10-09-2020 22:33 PM
Chatbots are becoming widely implemented by corporations as they are one of the most advanced expressions of interaction between humans and machines, there are tons of options for creating chatbots similar to Power Virtual Agents. in this post I'm trying to demonstrate a low cost method of developing a chatbot with PowerApps, Power Automate, LUIS, and SharePoint. SharePoint is for data saving purpose only you can use CDS, Azure SQL etc.
LUIS is the heart of your bot as it is the machine learning based service that is used to build natural language into bots, apps, and IoT devices. LUIS allows you to configure questions that your users might answer to determine their intent. The type and configuration of utterances (the input from the user that the app needs to interpret) should be considered when configuring LUIS. Utterance length, such as short, medium, and long, can play an important role. The phrase length can be long, such as full sentences, or short, such as keyword searches. The word can be truncated from full text to acronyms or abbreviations. Other variances to consider are spelling, grammar, stemming, pluralization, noun and verb choice, punctuation, and word placement. A solution and a consideration for misspelled words is the provisioning of a spell checker, like Bing Spell Check, that will allow the user to correct the word spelling before hitting the submit button. The more utterances you configure with LUIS, the higher the probability that LUIS will be able to identify the user’s intent. One key thing to remember is that users may not have the domain experience of the question that they are querying, and it is important to create phrases and use terminology that the majority of users will use.
While LUIS determines a user’s intent, or what they are asking, SharePoint Online, rather SharePoint Lists, is used to store the responses from the Chatbot by using the intent keywords returned by LUIS. By employing SharePoint Lists, users without an Azure account will be able to maintain the responses of the bot while allowing the creation of rich text formatted responses. SharePoint List will return the response content of the intents of the users and users will be able to maintain responses within SharePoint without having to go to any other tool to do so.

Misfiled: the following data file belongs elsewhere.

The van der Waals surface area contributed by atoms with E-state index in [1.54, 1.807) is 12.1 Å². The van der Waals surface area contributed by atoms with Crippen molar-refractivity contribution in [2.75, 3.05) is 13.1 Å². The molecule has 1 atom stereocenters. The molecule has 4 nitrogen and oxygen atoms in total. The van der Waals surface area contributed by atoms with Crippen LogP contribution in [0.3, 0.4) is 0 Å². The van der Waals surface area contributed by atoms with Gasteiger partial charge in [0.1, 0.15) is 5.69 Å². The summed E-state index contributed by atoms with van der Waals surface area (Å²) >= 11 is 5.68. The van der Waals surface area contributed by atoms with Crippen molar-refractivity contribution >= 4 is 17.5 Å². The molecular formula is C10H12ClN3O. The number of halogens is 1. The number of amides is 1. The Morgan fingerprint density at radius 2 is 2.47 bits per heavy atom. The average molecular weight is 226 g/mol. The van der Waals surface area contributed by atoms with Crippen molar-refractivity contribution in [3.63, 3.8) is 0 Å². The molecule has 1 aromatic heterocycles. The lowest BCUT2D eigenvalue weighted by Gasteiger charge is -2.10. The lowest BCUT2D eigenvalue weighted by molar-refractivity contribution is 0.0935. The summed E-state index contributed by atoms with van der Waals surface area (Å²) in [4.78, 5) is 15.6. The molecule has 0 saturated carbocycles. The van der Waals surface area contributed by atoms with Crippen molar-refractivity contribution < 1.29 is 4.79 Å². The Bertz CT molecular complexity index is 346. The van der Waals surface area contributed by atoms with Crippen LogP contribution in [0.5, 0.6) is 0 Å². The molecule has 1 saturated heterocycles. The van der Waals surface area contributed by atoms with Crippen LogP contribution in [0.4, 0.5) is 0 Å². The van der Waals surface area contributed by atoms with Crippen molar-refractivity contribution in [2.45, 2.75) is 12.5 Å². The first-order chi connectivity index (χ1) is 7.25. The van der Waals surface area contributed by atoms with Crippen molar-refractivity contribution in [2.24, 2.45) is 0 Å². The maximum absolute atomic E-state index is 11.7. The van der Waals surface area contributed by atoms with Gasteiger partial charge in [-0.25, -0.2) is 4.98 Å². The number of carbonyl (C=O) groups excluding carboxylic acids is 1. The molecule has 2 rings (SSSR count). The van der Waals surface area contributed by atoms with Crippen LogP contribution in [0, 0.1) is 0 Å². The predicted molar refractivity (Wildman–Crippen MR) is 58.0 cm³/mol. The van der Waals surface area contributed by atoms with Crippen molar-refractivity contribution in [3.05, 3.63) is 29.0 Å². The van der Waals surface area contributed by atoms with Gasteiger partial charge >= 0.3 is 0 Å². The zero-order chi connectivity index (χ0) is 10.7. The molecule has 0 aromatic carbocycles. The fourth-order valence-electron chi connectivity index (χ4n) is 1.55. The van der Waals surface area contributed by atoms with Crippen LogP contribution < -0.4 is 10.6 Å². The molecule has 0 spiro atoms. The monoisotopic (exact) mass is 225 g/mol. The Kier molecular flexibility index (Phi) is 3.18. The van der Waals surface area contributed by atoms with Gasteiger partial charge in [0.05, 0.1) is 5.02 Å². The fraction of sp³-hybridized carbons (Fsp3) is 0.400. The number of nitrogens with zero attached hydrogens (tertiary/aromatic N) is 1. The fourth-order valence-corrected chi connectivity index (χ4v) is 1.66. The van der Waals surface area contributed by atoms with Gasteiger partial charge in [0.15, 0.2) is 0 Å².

To begin creating the Chatbot, you will need to create an app in LUIS to store your intents. Next, you will need to create a list in SharePoint Online to store the response content for the intents.
The most efficient way of building the bot is to create it in Flow as Flow will do most of the work. Once the bot is created in Flow, the next step would be to connect Flow with PowerApps to make it run.
Create the Flow
Once this step is completed, the functionality is written to get an intent from a user when they ask a question in PowerApps.
The next step of the process is to take the intent and query the SharePoint List by that intent to get the correct or most probable response. Intents will be listed in LUIS. Your SharePoint List, titled BotKnowledge List, will have the title field that is the same as the intent that exists in LUIS. In other words, the Title Field of the BotKnowledge in the SharePoint BotKnowledge List is the intents listed in LUIS. The response that you want to send to the user is in a field called “BotKnowledge ” in the BotKnowledge List.
We now need to query SharePoint from Flow. Start by searching “SharePoint Get Items” which will populate a drop-down list with the site that houses your list (BotKnowledge ). Choose the site that has your list. Then, choose the type of filter query. In this instance, you can set the query so that the title field equals the intent. An example can have the Filter Title equal to the Top Scoring Intent Name, and this comes from LUIS. There should always be only one entry for the Top Scoring Intent Name, so chose the top One Count.
A variable will now need to be created to store this response in to pass that variable back to PowerApps. To do this, create a New Action to initialize a variable called “Response”. Add a new step to set the variable. This is a separate step, and not created during initialization because it is based on a collection from the Get Items Query.
Set the Variable response to the value of the response of the query of the BotKnowledge . This is the field that holds the response. Flow will automatically fill it and applying it to each variable as it does not know the number of items being returned.